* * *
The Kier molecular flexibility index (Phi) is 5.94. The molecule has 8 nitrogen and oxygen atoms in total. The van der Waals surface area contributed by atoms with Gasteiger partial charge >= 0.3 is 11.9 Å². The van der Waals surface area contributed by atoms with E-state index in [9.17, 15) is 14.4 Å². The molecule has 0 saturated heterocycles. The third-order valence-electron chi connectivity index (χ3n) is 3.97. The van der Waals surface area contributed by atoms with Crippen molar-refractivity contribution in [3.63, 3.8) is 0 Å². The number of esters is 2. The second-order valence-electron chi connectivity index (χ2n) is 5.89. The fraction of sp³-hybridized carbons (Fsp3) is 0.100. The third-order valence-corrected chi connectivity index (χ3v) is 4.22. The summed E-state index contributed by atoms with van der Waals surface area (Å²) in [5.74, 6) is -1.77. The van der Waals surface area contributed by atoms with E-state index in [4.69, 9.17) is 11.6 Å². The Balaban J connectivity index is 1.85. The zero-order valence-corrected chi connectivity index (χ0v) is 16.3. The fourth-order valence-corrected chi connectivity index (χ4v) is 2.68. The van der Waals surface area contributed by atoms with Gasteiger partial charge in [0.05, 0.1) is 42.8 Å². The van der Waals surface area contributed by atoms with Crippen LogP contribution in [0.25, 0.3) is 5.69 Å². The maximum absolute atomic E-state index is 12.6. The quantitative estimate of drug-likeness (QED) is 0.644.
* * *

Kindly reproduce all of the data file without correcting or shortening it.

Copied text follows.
The Kier molecular flexibility index (Phi) is 5.94. The molecule has 8 nitrogen and oxygen atoms in total. The van der Waals surface area contributed by atoms with Gasteiger partial charge >= 0.3 is 11.9 Å². The van der Waals surface area contributed by atoms with E-state index in [9.17, 15) is 14.4 Å². The molecule has 0 saturated heterocycles. The third-order valence-electron chi connectivity index (χ3n) is 3.97. The van der Waals surface area contributed by atoms with Crippen molar-refractivity contribution in [3.63, 3.8) is 0 Å². The number of esters is 2. The second-order valence-electron chi connectivity index (χ2n) is 5.89. The fraction of sp³-hybridized carbons (Fsp3) is 0.100. The third-order valence-corrected chi connectivity index (χ3v) is 4.22. The summed E-state index contributed by atoms with van der Waals surface area (Å²) in [5.74, 6) is -1.77. The van der Waals surface area contributed by atoms with E-state index in [4.69, 9.17) is 11.6 Å². The Balaban J connectivity index is 1.85. The zero-order valence-corrected chi connectivity index (χ0v) is 16.3. The fourth-order valence-corrected chi connectivity index (χ4v) is 2.68. The van der Waals surface area contributed by atoms with Gasteiger partial charge in [0.05, 0.1) is 42.8 Å². The van der Waals surface area contributed by atoms with Crippen LogP contribution in [0.25, 0.3) is 5.69 Å². The maximum absolute atomic E-state index is 12.6. The quantitative estimate of drug-likeness (QED) is 0.644.